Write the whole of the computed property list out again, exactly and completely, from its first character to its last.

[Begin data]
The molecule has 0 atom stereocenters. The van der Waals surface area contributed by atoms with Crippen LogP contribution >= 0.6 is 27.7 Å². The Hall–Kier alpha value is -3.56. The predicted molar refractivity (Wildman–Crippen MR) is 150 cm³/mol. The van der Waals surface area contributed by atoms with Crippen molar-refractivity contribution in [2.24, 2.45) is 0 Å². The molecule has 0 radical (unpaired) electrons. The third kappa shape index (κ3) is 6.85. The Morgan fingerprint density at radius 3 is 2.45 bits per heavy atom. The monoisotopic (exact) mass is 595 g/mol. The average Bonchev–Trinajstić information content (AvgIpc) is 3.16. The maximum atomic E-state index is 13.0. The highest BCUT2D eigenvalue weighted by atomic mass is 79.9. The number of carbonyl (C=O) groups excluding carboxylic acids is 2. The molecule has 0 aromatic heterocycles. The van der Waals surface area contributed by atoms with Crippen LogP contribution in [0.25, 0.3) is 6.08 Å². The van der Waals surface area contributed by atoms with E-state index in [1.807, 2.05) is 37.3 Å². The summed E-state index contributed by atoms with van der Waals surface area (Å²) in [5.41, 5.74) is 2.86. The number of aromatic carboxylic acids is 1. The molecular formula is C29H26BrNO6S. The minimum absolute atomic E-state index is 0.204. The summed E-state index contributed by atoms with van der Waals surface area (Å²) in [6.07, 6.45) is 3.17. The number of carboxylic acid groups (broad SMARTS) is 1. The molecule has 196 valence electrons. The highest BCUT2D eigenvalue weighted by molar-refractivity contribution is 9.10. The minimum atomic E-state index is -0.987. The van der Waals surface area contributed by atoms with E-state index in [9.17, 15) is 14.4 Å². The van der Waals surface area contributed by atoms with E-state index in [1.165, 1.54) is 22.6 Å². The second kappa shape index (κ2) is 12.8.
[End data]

The molecule has 0 atom stereocenters. The van der Waals surface area contributed by atoms with Crippen LogP contribution >= 0.6 is 27.7 Å². The Hall–Kier alpha value is -3.56. The predicted molar refractivity (Wildman–Crippen MR) is 150 cm³/mol. The van der Waals surface area contributed by atoms with Crippen molar-refractivity contribution in [2.24, 2.45) is 0 Å². The molecule has 0 radical (unpaired) electrons. The third kappa shape index (κ3) is 6.85. The Morgan fingerprint density at radius 3 is 2.45 bits per heavy atom. The monoisotopic (exact) mass is 595 g/mol. The average Bonchev–Trinajstić information content (AvgIpc) is 3.16. The maximum atomic E-state index is 13.0. The highest BCUT2D eigenvalue weighted by atomic mass is 79.9. The number of carbonyl (C=O) groups excluding carboxylic acids is 2. The molecule has 0 aromatic heterocycles. The van der Waals surface area contributed by atoms with Crippen LogP contribution in [0.25, 0.3) is 6.08 Å². The van der Waals surface area contributed by atoms with E-state index in [1.807, 2.05) is 37.3 Å². The summed E-state index contributed by atoms with van der Waals surface area (Å²) in [5.41, 5.74) is 2.86. The number of aromatic carboxylic acids is 1. The molecular formula is C29H26BrNO6S. The minimum absolute atomic E-state index is 0.204. The summed E-state index contributed by atoms with van der Waals surface area (Å²) in [6.07, 6.45) is 3.17. The number of carboxylic acid groups (broad SMARTS) is 1. The molecule has 196 valence electrons. The highest BCUT2D eigenvalue weighted by molar-refractivity contribution is 9.10. The minimum atomic E-state index is -0.987. The van der Waals surface area contributed by atoms with E-state index in [9.17, 15) is 14.4 Å². The van der Waals surface area contributed by atoms with E-state index in [1.165, 1.54) is 22.6 Å². The second kappa shape index (κ2) is 12.8.